Chicken Footings and Padugoats –
Inherently Macho and logical, construction is largely a process and numbers game. Throw enough muscle and money at a project and it will get built. Like actual macho games or sports though, it’s also steeped in superstition. Construction in the Philippines is no exception. Superstitions and ceremonies surrounding the home and therefore construction generally fall under the catch-all label of Filipino Feng Shui. (You have to qualify it of course – Geomancy, like any idea, tends to be subject to cultural drift.) Like a migrant religion, it’s blended native practices with the imported dogma, creating an odd hybrid along the way
Auspicious now, prosperous later
It all starts with Auspicious dates. Set around your general construction schedule, your Feng Shui Master generally indicates possible lucky or unlucky dates around your phases of work. For the believers or really anyone who can afford a Feng Shui master, critical dates are selected for 3 events – your ground breaking, foundation pouring, and house blessing. Again, the dates are more or less set around your construction schedule, and don’t run it. So they can actually occur even after you’ve started excavation in the case of ground breaking, or two months before you actually move in, in the case of the house blessing.
As a practice in construction though, what might be the most interesting part of Filipino Feng Shui happens during the first pouring or concreting of your first foundations. As the concrete is pumped onto the matted steel of your house’s footings, coins or religious tokens like medallions are thrown in to sink into the concrete, and become a permanent part of the house. Then comes the padugo or blood letting ritual or more dramatically the blood sacrifice (dundundun.)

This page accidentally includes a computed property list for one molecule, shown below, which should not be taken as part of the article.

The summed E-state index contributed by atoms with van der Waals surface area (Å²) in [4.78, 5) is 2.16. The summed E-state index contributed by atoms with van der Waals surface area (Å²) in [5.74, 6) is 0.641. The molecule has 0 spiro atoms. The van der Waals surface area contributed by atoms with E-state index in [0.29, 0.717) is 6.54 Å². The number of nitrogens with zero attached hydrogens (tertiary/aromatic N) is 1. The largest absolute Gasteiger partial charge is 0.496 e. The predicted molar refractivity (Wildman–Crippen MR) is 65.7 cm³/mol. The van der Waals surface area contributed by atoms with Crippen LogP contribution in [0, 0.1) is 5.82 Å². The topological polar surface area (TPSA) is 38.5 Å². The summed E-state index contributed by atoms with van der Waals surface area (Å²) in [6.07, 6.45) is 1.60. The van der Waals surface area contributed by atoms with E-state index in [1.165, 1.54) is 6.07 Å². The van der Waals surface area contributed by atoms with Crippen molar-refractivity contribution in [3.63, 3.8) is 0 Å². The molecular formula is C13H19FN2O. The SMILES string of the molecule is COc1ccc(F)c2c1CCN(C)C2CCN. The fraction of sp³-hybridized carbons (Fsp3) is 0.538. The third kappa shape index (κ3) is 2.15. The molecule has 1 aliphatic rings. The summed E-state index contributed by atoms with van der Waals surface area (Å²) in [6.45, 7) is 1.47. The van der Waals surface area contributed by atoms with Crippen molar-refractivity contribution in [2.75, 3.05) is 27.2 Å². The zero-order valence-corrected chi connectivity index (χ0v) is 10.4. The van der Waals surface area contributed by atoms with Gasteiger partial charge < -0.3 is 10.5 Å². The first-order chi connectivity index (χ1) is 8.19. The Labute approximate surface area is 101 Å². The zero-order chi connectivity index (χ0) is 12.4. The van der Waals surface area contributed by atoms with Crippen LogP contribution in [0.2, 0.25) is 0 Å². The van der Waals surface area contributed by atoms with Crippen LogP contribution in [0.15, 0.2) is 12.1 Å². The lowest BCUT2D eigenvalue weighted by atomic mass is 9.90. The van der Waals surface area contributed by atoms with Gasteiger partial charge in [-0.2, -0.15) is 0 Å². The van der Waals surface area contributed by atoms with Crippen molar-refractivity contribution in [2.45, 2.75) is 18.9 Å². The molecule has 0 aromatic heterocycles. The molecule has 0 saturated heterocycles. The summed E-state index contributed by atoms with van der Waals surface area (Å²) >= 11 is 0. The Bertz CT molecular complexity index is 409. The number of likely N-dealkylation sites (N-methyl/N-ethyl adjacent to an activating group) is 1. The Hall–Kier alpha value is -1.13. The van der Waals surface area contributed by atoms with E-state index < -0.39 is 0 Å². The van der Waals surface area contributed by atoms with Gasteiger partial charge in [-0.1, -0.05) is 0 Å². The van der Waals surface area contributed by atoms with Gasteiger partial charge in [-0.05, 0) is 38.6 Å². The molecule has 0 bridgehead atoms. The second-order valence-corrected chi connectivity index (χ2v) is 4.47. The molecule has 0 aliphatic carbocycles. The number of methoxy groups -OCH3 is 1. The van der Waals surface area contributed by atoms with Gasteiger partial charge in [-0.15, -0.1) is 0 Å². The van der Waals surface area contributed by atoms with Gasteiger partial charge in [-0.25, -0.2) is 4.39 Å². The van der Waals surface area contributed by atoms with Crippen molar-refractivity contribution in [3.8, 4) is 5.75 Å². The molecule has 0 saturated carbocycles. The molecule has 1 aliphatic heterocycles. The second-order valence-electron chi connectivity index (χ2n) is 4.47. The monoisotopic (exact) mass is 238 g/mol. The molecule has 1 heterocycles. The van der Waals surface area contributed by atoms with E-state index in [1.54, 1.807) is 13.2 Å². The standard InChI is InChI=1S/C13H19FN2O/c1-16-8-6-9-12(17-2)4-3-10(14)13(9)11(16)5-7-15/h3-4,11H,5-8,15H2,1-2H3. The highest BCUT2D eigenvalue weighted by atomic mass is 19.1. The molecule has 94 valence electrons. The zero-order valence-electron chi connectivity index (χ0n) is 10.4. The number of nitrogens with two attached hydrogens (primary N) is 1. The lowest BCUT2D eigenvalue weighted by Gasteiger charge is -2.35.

An animal, most often a white chicken (whether it’s one or more depends on who you ask) or a goat is held over the footings being poured. It’s throat is slit and the blood is dripped across the foundations being poured.
WHY this is done seems to differ depending on who you ask. The physical rituals themselves have so often been so mechanically repeated that they’ve all but lost their original meanings and symbolism.
Supposedly it’s to appease the spirits disturbed in the moving of the earth. Why the practice is done during the first pouring as opposed to the ground breaking isn’t clear. I’ve recently heard of a site in Quezon City that’s had to stop all works because construction workers were supposedly falling asleep on site, and not waking up. And, supposedly, the owner didn’t have the padugo performed on site. Unprovable gossip for sure, but have fun putting that out of your mind if you’re anxious and superstitious.
Another explanation is that the sacrifice as well as the tokens prior are meant to bring in good fortune. Even the choice of animals is supposed to have meaning. A chicken supposedly lives isang kahig isang tuka – or hand to mouth, and would only bring the same to the home owner. A goat on the other hand is constantly eating, meaning it should constantly bring in money to the home owner. All of this of of course is being pushed hard by the goat lobby. Whether it’s true or not is anyone’s guess. What do you have to lose, right?
Nothing goes to waste of course. The bled animal is taken away and cooked, and served on site to the workers. In the grander scheme of things, it was always destined to be food. (And if you think it gets more humane treatment in the agro-industrial industry — I’ll let you hold on to that fairy tale.)
At least this way you get the value of ritual in the whatif that it’s true, and you keep your builders happy. It’s a long road ahead. The smoother it goes the better.
Have your own meanings in the practice of padugo, or interesting input on Philippine Feng Shui in general? I’d like to hear about it!
I’d especially LOVE to hear about it if you’re a vegan and built a home and how you went about or around the ritual.
Email firstname.lastname@example.org and we’ll see if we can’t share it with the rest of the class.